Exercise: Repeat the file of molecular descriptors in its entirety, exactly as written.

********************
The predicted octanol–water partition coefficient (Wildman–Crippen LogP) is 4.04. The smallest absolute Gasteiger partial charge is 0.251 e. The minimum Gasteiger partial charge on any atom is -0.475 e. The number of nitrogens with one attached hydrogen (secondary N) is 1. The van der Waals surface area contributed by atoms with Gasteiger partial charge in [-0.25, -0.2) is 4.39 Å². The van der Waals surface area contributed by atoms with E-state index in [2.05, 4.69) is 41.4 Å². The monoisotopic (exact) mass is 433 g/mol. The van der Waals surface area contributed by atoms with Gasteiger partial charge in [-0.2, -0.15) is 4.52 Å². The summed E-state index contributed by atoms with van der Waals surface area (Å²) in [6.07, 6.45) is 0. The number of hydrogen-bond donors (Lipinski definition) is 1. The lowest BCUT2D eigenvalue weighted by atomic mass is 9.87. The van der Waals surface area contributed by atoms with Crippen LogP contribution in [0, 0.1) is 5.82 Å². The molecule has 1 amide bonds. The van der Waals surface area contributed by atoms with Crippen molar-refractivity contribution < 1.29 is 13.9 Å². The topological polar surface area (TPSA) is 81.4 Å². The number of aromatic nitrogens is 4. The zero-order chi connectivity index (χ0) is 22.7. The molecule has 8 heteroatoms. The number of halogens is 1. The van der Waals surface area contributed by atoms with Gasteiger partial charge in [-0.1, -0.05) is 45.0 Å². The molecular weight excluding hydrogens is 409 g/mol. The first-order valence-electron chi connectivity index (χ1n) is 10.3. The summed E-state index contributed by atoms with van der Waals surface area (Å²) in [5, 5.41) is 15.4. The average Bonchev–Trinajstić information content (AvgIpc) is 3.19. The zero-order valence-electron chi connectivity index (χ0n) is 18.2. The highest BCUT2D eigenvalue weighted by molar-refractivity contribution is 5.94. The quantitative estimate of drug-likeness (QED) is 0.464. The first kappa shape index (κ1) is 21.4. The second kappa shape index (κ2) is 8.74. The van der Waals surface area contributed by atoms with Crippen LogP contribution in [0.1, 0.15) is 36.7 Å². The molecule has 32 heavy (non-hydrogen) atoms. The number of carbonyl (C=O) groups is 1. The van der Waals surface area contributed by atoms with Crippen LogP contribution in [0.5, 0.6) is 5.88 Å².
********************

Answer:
The predicted octanol–water partition coefficient (Wildman–Crippen LogP) is 4.04. The smallest absolute Gasteiger partial charge is 0.251 e. The minimum Gasteiger partial charge on any atom is -0.475 e. The number of nitrogens with one attached hydrogen (secondary N) is 1. The van der Waals surface area contributed by atoms with Gasteiger partial charge in [-0.25, -0.2) is 4.39 Å². The van der Waals surface area contributed by atoms with E-state index in [2.05, 4.69) is 41.4 Å². The monoisotopic (exact) mass is 433 g/mol. The van der Waals surface area contributed by atoms with Gasteiger partial charge in [-0.2, -0.15) is 4.52 Å². The summed E-state index contributed by atoms with van der Waals surface area (Å²) in [6.07, 6.45) is 0. The number of hydrogen-bond donors (Lipinski definition) is 1. The lowest BCUT2D eigenvalue weighted by atomic mass is 9.87. The van der Waals surface area contributed by atoms with Crippen LogP contribution in [0, 0.1) is 5.82 Å². The molecule has 1 amide bonds. The van der Waals surface area contributed by atoms with Crippen molar-refractivity contribution < 1.29 is 13.9 Å². The topological polar surface area (TPSA) is 81.4 Å². The number of aromatic nitrogens is 4. The zero-order chi connectivity index (χ0) is 22.7. The molecule has 8 heteroatoms. The number of halogens is 1. The van der Waals surface area contributed by atoms with Gasteiger partial charge in [-0.1, -0.05) is 45.0 Å². The molecular weight excluding hydrogens is 409 g/mol. The first-order valence-electron chi connectivity index (χ1n) is 10.3. The summed E-state index contributed by atoms with van der Waals surface area (Å²) in [5, 5.41) is 15.4. The average Bonchev–Trinajstić information content (AvgIpc) is 3.19. The zero-order valence-electron chi connectivity index (χ0n) is 18.2. The highest BCUT2D eigenvalue weighted by molar-refractivity contribution is 5.94. The quantitative estimate of drug-likeness (QED) is 0.464. The first kappa shape index (κ1) is 21.4. The second kappa shape index (κ2) is 8.74. The van der Waals surface area contributed by atoms with Crippen LogP contribution in [0.1, 0.15) is 36.7 Å². The molecule has 32 heavy (non-hydrogen) atoms. The number of carbonyl (C=O) groups is 1. The van der Waals surface area contributed by atoms with Crippen LogP contribution in [0.5, 0.6) is 5.88 Å².